Challenge for H-1B Visa Sponsors

New Challenge for H-1B Visa Sponsors in the USA

The Trump administration has introduced a new rule for I.T. services and staffing companies based in the USA that sponsors foreign workers through the H-1B visa and recruits them to work at customer sites. On 14th January, the Department of Homeland Security signed a final rule redefining the critical term ’employee-employer relationship’ under this visa pathway. The next day, the Department of Labor issued a corresponding guidance note.

Additionally, customers of companies that depute H-1B workers must also file a Labor Condition Application (LCA) and an H-1B visa application (known as a petition). It will increase the administrative costs and burden on such customers and make them liable for ensuring compliance with working conditions and wages – which is currently only an obligation of the primary employer.

This rule will come into effect in 180 days and apply to applications filed on or after 14th January – including H-1B visa extension applications. It will discourage U.S. corporates from hiring foreign I.T. workers. The Trump administration has introduced several policies to make hiring H-1B workers more difficult – starting with the ‘Buy American, Hire American’ order of April 2017.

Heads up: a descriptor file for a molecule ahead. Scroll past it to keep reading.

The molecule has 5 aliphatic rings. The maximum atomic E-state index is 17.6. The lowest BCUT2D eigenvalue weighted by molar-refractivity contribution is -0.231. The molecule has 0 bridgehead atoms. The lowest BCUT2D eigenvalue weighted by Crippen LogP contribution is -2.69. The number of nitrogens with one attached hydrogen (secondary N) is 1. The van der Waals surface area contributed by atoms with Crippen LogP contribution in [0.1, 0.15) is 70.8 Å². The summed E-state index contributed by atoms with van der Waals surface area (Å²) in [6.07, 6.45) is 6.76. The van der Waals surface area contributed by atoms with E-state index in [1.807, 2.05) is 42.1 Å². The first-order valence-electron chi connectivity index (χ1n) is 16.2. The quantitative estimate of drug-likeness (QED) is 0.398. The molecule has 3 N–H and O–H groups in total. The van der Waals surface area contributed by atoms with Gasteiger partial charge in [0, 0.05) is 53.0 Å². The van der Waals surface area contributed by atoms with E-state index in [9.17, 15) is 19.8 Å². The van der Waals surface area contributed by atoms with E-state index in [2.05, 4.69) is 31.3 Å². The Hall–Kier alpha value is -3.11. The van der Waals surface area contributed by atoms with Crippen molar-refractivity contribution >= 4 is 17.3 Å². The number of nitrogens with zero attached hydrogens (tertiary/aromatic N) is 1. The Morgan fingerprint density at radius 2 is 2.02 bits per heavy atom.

More recently, the travel ban extension for nonimmigrant workers and another rule that increases hiring H-1B workers has posed new challenges. As per the Department of Labor, H-1B workers’ employment often involves primary employers like staffing agencies that petition for the visa. Secondary employers like clients of these staffing companies where the H-1B worker is assigned to work in the USA.

With the new rule coming into force, if a primary employer (such as a staffing agency) places a worker (such as a software engineer) with a secondary employer (such as a technology firm), the visa petition and LCA must be filed by both the secondary and primary employer. So, individual H-1B workers will have multiple concurrent petitions and LCAs.

By incorporating common law elements, i.e., secondary employers, into the definition of an employer, the ’employer-employee relationship’ is now broadened. However, industry experts suggest that the Biden administration might strike down this rule. To stay updated on the latest H-1B visa policies and lawfully migrate to the USA, consult seasoned professionals by contacting 8595338595 or writing to web@visaexperts.com.

About the Author

Leave a Reply

Your email address will not be published. Required fields are marked *